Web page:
Europe is keen to gain back the ground lost to Asia and the United States during the LTE generation, with the European Union joining telcos in developing the road to 5G.
The continent’s appetite for the battle was questioned by Ericsson’s CTO at Mobile World Congress in February, when he claimed not enough was being done.
The EU’s Horizon 2020 initiative is an attempt to show that Ulf Ewaldsson’s claims were incorrect. It is funding 19 projects across the continent, tasked with 5G research. Selfnet is one of these, with 12 teams of researchers seeking to develop self-organising networks, through a mix of software defined networking, network functions virtualisation, cloud computing and artificial intelligence.
As Jose Alcaraz Calero, from the University of West Scotland that forms part of Selfnet, explains: “Current 4G technology is a really great standard and used at a global scale but there are limitations that need to be addressed.”
Selfnet is tasked with dealing with these limitations, namely latency, coverage and bandwidth. Calero says Phase One of the project deals with prototyping new types of technology. He cites how consumers of the future will want to be able to stream 4K video while travelling on high-speed trains, a desire that hides considerable challenges when it comes to handover. He says: “There is a significant amount of intelligence required in the network. Packets need to be ready at the next antenna.”
Other use cases of the technology will be familiar to anyone involved in the telecoms industry in recent years. Calero cites mobile healthcare, self-driving cars, high-demand HD video streaming and “self-healing” networks that can predict peaks in demand in advance.
However, where Selfnet differs from forthcoming 5G networks is that it is effectively starting from scratch, using hardware from the likes of Dell, HP and Rackspace.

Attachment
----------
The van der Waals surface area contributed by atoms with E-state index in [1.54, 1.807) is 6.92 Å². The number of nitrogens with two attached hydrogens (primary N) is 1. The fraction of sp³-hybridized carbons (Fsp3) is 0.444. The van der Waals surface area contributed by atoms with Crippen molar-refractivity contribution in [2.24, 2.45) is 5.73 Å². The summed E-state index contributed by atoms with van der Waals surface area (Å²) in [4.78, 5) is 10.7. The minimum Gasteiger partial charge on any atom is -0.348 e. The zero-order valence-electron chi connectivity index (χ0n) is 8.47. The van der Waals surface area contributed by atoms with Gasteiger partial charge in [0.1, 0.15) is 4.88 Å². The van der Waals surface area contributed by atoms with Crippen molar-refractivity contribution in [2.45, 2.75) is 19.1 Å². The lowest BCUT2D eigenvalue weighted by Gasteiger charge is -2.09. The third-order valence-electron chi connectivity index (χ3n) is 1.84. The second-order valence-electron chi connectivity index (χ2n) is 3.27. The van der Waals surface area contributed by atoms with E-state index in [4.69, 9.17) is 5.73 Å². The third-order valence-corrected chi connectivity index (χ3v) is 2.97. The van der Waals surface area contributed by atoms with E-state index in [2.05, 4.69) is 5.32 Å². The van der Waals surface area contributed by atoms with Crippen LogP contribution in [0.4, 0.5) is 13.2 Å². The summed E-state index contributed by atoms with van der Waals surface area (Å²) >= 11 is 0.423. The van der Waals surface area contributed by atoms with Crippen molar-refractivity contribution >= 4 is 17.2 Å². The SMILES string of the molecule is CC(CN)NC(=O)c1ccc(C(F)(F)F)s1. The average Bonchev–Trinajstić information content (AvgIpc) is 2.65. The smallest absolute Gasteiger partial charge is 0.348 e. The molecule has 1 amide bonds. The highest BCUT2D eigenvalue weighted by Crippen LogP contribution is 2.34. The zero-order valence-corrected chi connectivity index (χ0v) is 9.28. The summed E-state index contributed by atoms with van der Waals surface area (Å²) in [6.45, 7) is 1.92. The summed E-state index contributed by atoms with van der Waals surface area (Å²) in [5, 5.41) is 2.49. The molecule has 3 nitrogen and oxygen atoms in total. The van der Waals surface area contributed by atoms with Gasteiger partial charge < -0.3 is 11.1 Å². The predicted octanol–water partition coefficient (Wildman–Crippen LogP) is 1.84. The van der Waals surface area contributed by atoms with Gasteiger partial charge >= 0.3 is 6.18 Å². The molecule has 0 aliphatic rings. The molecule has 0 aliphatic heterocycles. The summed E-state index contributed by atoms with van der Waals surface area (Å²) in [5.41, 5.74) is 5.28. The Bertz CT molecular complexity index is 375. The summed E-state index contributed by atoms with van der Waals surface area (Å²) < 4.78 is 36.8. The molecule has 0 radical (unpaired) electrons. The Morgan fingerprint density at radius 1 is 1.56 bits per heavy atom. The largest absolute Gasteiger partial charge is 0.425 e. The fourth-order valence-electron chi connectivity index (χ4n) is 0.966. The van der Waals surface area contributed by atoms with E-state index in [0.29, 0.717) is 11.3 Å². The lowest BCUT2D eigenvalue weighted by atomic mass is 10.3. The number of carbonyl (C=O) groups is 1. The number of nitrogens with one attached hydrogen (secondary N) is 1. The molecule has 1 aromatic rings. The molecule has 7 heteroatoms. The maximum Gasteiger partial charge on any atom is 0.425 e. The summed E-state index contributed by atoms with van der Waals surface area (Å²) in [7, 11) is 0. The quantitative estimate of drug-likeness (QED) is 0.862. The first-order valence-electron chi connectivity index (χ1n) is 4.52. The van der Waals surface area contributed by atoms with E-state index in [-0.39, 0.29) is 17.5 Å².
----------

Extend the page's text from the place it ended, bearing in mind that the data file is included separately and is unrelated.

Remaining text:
Operators don’t have that luxury and Calero says this is one of the biggest challenges facing operators in the shift from LTE.
He says: “The issue of legacy architecture is really significant. We have had some heated discussions about it. There needs to be a trade-off. If you rely on what is in place to minimise adoption [of new technologies] then you will compromise on innovation.”
Selfnet overwhelmingly comprises universities although Calero says they have been in talks with vendors about the way forward. However, he describes these talks as “political” as vendors obviously have their own agenda, namely placing their technology at the heart of any future networks.
He says: “Over the past year, we have been having meetings with vendors to make sure our work moves in the same direction as their requirements. Some vendors would push a specific product and way of doing things.”
Attention will soon turn to Phase Two of the three-year project, which will focus on standardisation. As a 5GPPP member, Selfnet will play a key role in this. The stakes are high for a unified 5G standard. As Deutsche Telekom’s Bruno Jacobfeuerborn has noted, fragmentation would be highly damaging for the mobile industry.
Calero agrees, adding that all telco partners working on 5G need to ensure future technologies will be interoperable. However, he warns: “We need to make sure the standardisation process does not hamper innovation.”
We’ll see in three years whether Selfnet has done enough to help Europe catch up.